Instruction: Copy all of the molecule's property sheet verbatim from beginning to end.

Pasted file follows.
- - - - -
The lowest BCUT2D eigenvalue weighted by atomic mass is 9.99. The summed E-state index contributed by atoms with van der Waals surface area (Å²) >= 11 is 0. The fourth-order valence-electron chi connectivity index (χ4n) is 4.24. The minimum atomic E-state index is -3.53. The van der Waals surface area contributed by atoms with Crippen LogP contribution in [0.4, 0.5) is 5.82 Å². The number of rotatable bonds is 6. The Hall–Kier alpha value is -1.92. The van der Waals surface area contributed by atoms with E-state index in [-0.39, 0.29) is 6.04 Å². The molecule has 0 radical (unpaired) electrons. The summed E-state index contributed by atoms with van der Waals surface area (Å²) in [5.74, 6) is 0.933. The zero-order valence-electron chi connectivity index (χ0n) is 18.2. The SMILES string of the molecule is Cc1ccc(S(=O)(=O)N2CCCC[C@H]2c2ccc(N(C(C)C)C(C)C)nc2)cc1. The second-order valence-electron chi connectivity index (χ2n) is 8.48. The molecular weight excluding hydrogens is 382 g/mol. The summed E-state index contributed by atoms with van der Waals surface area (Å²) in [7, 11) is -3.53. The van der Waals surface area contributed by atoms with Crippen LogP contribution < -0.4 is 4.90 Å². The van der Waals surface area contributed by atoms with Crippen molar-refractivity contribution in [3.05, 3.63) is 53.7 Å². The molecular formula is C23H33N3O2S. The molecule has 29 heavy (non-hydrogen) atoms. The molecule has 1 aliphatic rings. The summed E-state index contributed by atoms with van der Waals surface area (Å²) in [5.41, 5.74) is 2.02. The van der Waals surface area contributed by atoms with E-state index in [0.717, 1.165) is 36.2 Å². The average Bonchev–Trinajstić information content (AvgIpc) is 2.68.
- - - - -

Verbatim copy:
The lowest BCUT2D eigenvalue weighted by atomic mass is 9.99. The summed E-state index contributed by atoms with van der Waals surface area (Å²) >= 11 is 0. The fourth-order valence-electron chi connectivity index (χ4n) is 4.24. The minimum atomic E-state index is -3.53. The van der Waals surface area contributed by atoms with Crippen LogP contribution in [0.4, 0.5) is 5.82 Å². The number of rotatable bonds is 6. The Hall–Kier alpha value is -1.92. The van der Waals surface area contributed by atoms with E-state index in [-0.39, 0.29) is 6.04 Å². The molecule has 0 radical (unpaired) electrons. The summed E-state index contributed by atoms with van der Waals surface area (Å²) in [5.74, 6) is 0.933. The zero-order valence-electron chi connectivity index (χ0n) is 18.2. The SMILES string of the molecule is Cc1ccc(S(=O)(=O)N2CCCC[C@H]2c2ccc(N(C(C)C)C(C)C)nc2)cc1. The second-order valence-electron chi connectivity index (χ2n) is 8.48. The molecular weight excluding hydrogens is 382 g/mol. The summed E-state index contributed by atoms with van der Waals surface area (Å²) in [7, 11) is -3.53. The van der Waals surface area contributed by atoms with Crippen LogP contribution < -0.4 is 4.90 Å². The van der Waals surface area contributed by atoms with Crippen molar-refractivity contribution in [3.05, 3.63) is 53.7 Å². The molecular formula is C23H33N3O2S. The molecule has 29 heavy (non-hydrogen) atoms. The molecule has 1 aliphatic rings. The summed E-state index contributed by atoms with van der Waals surface area (Å²) in [5.41, 5.74) is 2.02. The van der Waals surface area contributed by atoms with E-state index in [0.717, 1.165) is 36.2 Å². The average Bonchev–Trinajstić information content (AvgIpc) is 2.68.